By Nicola Nasser
Avigdor Lieberman’s ascent to a strategic executive role in Israel has unmasked the artificial divide between left and right and revealed the mainstream ruling elite as still in consensus on the Zionist goals, a fact that rules out any credible peace process in the foreseeable future and dooms peace and left as wishful thinking as they have been ever since the creation of the Jewish state, until a forcible outside intervention could enforce a de-Zionization of peace-making.
The line dividing Israeli right and left on the prerogatives of peace with Arabs, Palestinians inclusive, is too thin to be considered conducive to peace and as such peace-making will continue to be illusive and evasive.
The area of contention, which for too long focused on the territories occupied by Israel in 1967, has eroded after both right and left concluded that the only internationally-accepted framework to guarantee Israel’s security is within the “vision” of a two-state solution; even comatose former premier Ariel Sharon and Lieberman have subscribed to the “vision,” but after attaching 14-plus conditions to their subscription, which have become the Israeli official policy.
Incumbent Prime Minister Ehud Olmert recently stressed that “the basic policy guidelines of the government will not be changed” by bringing Lieberman aboard and there is nothing to refute Olmert’s statement as being misleading because careful scrutiny will reveal Lieberman as a representative of the Israeli mainstream political spectrum.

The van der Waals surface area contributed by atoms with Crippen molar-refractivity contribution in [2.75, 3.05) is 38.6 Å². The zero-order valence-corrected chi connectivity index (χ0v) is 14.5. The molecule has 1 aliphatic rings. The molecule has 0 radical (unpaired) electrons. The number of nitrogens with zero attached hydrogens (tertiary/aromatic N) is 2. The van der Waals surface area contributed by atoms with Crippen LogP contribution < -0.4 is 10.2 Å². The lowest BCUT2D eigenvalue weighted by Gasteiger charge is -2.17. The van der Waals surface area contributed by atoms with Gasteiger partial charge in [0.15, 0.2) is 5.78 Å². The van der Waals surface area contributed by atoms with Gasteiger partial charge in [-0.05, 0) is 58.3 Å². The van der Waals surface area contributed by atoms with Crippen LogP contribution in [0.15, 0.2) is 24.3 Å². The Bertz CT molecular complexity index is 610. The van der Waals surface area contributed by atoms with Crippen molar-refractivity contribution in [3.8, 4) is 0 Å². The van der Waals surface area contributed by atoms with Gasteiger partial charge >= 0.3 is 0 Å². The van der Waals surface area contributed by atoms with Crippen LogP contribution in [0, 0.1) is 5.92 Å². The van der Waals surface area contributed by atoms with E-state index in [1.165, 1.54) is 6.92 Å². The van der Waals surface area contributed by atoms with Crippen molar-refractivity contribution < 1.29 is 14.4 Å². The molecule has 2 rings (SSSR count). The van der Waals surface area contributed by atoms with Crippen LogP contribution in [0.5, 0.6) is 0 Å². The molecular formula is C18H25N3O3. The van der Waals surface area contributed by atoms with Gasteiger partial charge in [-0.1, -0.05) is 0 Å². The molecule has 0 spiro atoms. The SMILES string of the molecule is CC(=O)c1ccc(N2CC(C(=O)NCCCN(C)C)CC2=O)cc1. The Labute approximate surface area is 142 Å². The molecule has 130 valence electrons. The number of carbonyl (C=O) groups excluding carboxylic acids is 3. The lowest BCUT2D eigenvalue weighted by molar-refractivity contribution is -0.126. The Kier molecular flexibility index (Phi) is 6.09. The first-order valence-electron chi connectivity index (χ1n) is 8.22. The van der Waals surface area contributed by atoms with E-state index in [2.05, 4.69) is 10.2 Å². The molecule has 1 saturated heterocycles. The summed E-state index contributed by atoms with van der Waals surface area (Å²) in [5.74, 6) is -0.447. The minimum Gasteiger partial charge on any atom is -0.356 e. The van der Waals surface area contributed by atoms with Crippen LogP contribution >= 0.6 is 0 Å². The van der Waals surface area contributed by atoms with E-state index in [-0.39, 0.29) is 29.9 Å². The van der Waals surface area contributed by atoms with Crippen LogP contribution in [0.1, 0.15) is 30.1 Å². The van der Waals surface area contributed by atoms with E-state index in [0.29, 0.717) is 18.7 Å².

The Jewish state is showing its real direction and unmasking its true identity that has been concealed since its creation with leftist posturing or by seemingly democratic wrangling between left and right.
“The most worrying thing about Lieberman is not that his ideas exist on a plane outside Israel’s political continuum but that, in many ways, they are close to its dead centre… Not a single political party took to the streets to protest the very existence of a party based on a racist platform … The political doctrine is identical, and so is the political path.” (Bill Weinberg, World War 4 Report, on Wednesday, October 25, 2006)
Anti-Arab racism, for example, is currently approaching epidemic levels among Israeli Jews; “earlier this year, an opinion poll found that more than two-thirds of Israeli Jews would refuse to live in the same building as an Arab and half would not allow an Arab in their home. Among those surveyed 41% wanted entertainment facilities to be segregated, 18% said that they felt hatred when they heard Arabic spoken and 40% thought Israel should ‘support the emigration of Arab citizens’,” added Weinberg. Consequently it was no surprise that the Knesset resoundingly had approved Lieberman as deputy prime minister and minister in charge of strategic affairs by 61 votes.
“Within Israel, there is nothing unprecedented about this (Lieberman’s) platform. In 1948 David Ben-Gurion, Israel’s first prime minister, presided over the expulsion of more than 750,000 Palestinians. The country could not have been created in its current form without their enforced flight and the land seizures that followed. For this reason, denial of a Palestinian’s right of return is still seen as a litmus test in mainstream Israeli politics,” said Weinberg.
Separation from Palestinians who could not be “transferred” has become the official policy. In June of this year Ehud Olmert said in London that Europeans knew from historical memory that “territories were exchanged, that populations even moved sometimes, that territorial adjustments were made in order to create better circumstances for a peaceful solution.” Isn’t this “Liebermanism” pure and straightforward?